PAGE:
In a sign of the changing times, Sky which is a major pay TV provider in Europe which built its dominance through sports, now plans to cut back on bidding on various properties.

Rupert Murdoch’s 21 Century Fox is the largest shareholder in Sky. The company is seeing lower ratings for the English Premier League in the UK and is having to spend more thanks to competition with sports network BT Sport. To offset its dependence on sports, Sky is producing its own entertainment series and buying shows from HBO.

Sky and BT agreed to pay a combined $6.4 billion for the rights to the Premier League, up 70% from its previous contract. And with lower viewership for this season, Sky is experiencing what networks here are seeing, younger viewers are not watching sports on TV and are monitoring action via mobiles.

And with the UEFA Champions League rights coming up for bid in Europe, Sky says it will look at how the games are packaged and see if it’s attractive enough to dip its proverbial toe in the water.

With Sky reconsidering its dependence on sports, could we see that with US networks? Well, CBS has already taken a selective approach on bidding, keeping the NFL, bringing on Turner Sports for the NCAA Tournament, having contracts with the SEC and Big Ten, PGA Tour along with the Masters and PGA Championship while letting the U.S. Open tennis tournament go.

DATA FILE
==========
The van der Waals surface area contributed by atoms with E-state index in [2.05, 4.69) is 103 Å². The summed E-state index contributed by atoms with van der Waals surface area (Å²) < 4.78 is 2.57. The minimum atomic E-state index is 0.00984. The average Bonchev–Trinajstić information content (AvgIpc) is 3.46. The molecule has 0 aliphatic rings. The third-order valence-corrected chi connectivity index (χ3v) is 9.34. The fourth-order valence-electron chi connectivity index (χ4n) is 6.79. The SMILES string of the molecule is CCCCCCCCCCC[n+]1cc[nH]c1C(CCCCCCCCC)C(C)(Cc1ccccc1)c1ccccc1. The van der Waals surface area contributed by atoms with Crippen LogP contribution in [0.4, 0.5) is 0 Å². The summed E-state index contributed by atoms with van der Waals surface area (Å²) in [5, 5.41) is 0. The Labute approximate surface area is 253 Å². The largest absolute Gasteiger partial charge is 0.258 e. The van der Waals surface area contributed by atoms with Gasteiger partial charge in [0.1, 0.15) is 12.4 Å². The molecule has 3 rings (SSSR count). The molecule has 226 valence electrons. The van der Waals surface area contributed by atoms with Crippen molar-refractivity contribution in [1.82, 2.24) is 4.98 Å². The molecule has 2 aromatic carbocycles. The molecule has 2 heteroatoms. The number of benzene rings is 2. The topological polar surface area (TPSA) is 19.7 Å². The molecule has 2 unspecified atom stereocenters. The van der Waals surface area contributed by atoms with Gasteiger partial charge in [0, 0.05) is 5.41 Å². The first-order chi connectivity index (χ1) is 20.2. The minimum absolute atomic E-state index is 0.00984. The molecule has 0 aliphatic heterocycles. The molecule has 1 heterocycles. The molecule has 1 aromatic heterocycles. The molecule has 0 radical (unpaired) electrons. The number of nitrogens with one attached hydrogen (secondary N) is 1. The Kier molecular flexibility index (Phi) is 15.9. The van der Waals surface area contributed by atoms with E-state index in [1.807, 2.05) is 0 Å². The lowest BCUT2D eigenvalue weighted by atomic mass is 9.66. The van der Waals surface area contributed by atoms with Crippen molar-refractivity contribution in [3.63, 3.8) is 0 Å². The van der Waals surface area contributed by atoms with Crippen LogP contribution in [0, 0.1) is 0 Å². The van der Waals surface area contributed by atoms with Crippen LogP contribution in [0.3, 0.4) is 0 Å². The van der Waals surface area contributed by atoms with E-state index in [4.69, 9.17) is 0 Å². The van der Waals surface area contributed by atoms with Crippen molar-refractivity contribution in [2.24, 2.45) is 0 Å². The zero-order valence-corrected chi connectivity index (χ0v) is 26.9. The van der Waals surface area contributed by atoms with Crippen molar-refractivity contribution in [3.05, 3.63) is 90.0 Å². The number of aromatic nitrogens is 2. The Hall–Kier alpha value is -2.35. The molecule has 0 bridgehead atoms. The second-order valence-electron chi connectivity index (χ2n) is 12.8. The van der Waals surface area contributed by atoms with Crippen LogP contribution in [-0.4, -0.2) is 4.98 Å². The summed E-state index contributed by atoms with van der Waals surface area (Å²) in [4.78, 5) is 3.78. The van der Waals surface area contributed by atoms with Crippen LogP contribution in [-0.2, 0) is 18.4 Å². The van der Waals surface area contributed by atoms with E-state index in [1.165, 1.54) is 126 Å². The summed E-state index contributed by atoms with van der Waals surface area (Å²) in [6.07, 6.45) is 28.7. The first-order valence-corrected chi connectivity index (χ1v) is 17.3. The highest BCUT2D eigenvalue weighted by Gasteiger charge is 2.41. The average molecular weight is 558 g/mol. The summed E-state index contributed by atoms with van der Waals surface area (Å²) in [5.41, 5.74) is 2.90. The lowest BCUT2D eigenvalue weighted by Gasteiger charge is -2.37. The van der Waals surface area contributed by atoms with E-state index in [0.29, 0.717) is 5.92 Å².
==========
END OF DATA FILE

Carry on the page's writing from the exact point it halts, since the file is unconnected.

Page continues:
NBC only wants sports where it can have exclusive windows like the NFL, NASCAR, Olympics, NHL, English Premier League, British Open, French Open, Formula One and the PGA Tour.

Fox has been aggressive as it’s attempting to build FS1 by wresting the World Cup away from ESPN, MLS, the U.S. Open golf tournament, gaining college sports such as the Big East, Big Ten, Big 12 and Pac-12 as well as maintaining its MLB, NASCAR and NFL rights.

And there’s ESPN which has rights to all of the major college conferences, MLB, NBA, NFL, three tennis tournaments, the Masters, MLS and a lot more.

So if the networks are going to be selective, there has to be another network to pick up the events that are shed. However, as sports gets more expensive and as viewership reduces for certain events, networks may find that rights could be too high.

That’s something that will be answered in the next few years.

[Bloomberg]

About Ken Fang

Ken has been covering the sports media in earnest at his own site, Fang's Bites since May 2007 and at Awful Announcing since March 2013.

He provides a unique perspective having been an award-winning radio news reporter in Providence and having worked in local television.

Fang celebrates the four Boston Red Sox World Championships in the 21st Century, but continues to be a long-suffering Cleveland Browns fan.

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